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US EPA helps revitalize former contaminated site, making way for new restaurant in Bellflower, Calif.
Release Date: 03/07/2014
Contact Information: Media Contacts: City of Bellflower: Ryan Smoot, firstname.lastname@example.org, 562.804.1424 ext 2278 U.S. EPA: Nahal Mogharabi, 213-244-1815, email@example.com
LOS ANGELES –The U.S. Environmental Protection Agency and the City of Bellflower, Calif. yesterday celebrated the grand opening of “Fronk’s,” a new restaurant built on a former gas station with help from $65,000 in funds from EPA’s Brownfields and Underground Storage Tank (UST) Programs.
Fronk’s is located on the corner of Bellflower Blvd, and Walnut Ave. in Downtown Bellflower and is part of the City’s Revitalization Vision Strategy which plans to redesign the downtown commercial corridor to include several unique plazas that include mixed-use, residential and commercial neighbors together. Construction of the new building that houses Fronk’s began in the summer of 2013 and was completed in February 2014. In addition, another restaurant at this location, Café Camellia, was renovated and an outdoor seating area was built. The project is integrated with an adjacent, mixed-use affordable housing project.
“Returning contaminated land to productive use brings business and jobs back into communities, and protects human health and the environment,” said Jeff Scott director of the EPA’s Pacific Southwest Region’s Waste Management Division. “This new restaurant is a great example of how federal, state and local agencies can work together to clean and revitalize an urban site.”
“This project shows just how much can get done when public agencies and private owners work together to revitalize neighborhoods. To turn what used be a dilapidated gas station into a beautiful and functional addition to our growing Downtown just shows how far Bellflower has come, and is just one sign that Bellflower is back,” said Ray Dunton, Mayor of the City of Bellflower.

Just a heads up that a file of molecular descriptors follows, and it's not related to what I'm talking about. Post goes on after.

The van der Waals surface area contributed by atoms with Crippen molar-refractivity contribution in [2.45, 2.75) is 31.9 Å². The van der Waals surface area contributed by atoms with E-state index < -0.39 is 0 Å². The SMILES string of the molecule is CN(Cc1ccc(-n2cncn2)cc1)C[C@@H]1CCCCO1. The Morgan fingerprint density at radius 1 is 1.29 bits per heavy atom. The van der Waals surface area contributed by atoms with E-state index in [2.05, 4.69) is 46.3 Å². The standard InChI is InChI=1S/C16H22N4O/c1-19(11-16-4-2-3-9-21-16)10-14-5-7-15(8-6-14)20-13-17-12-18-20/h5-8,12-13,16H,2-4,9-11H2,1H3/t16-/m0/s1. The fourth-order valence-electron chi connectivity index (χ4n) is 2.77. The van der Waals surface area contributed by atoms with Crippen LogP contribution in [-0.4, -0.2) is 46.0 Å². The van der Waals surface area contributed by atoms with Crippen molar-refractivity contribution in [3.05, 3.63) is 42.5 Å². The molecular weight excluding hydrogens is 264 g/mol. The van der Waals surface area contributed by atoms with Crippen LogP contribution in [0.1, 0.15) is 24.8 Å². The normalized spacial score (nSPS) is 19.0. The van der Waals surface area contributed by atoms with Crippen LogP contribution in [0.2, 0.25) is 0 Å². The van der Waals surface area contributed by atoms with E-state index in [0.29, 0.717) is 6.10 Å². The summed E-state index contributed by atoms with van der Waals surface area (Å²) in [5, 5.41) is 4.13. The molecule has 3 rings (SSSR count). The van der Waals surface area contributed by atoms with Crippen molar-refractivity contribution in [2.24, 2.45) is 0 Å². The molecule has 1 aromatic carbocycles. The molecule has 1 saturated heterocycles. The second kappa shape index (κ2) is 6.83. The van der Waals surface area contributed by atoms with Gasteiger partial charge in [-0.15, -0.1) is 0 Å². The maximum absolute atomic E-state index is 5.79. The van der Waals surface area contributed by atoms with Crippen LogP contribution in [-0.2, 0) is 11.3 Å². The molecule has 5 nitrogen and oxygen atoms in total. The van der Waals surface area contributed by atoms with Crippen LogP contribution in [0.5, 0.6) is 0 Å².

In 2011, EPA’s UST program provided approximately $12,000 for the initial assessment of the site to determine if any petroleum hydrocarbon from the former gas station had caused groundwater or soil contamination that may have impacted future site occupants and next door residents. In 2012, the site was transitioned to EPA’s Brownfields program which provided $53,000 towards a field investigation of the site. During the investigation, in addition to soil samples taken, two 500-gallon gasoline underground tanks, one 280-gallon waste oil underground tank, and product lines were removed and recycled from the site.
The site had previously been occupied by a fueling and service station. Since the 1970s, part of the site was used for a restaurant and the other part was used for window-tinting and auto services.
EPA supports revitalization and redevelopment of unused or underutilized sites that may have been impacted by contamination. Due to the high cleanup costs, these types of sites are not being purchased for use and can remain vacant for decades. The EPA and the State Water Resources Control Board have been working together to assess and cleanup these types of sites in order to make them available for resale and reuse.
In December 2010 the EPA and the State Water Resources Control Board launched the UST Cleanup Partnership in the I-710 Corridor. As a result of this multi-agency initiative fieldwork was conducted at 26 sites, including 12 EPA funded sites. The I-710 Corridor is a geographic focus area for EPA and the I-710 underground tank work is part of the agency’s larger collaborative effort to improve environmental and public health conditions along this corridor.
For additional information on EPA’s UST Program, as well as a factsheet on this site, please visit: http://www.epa.gov/region9/waste/ust/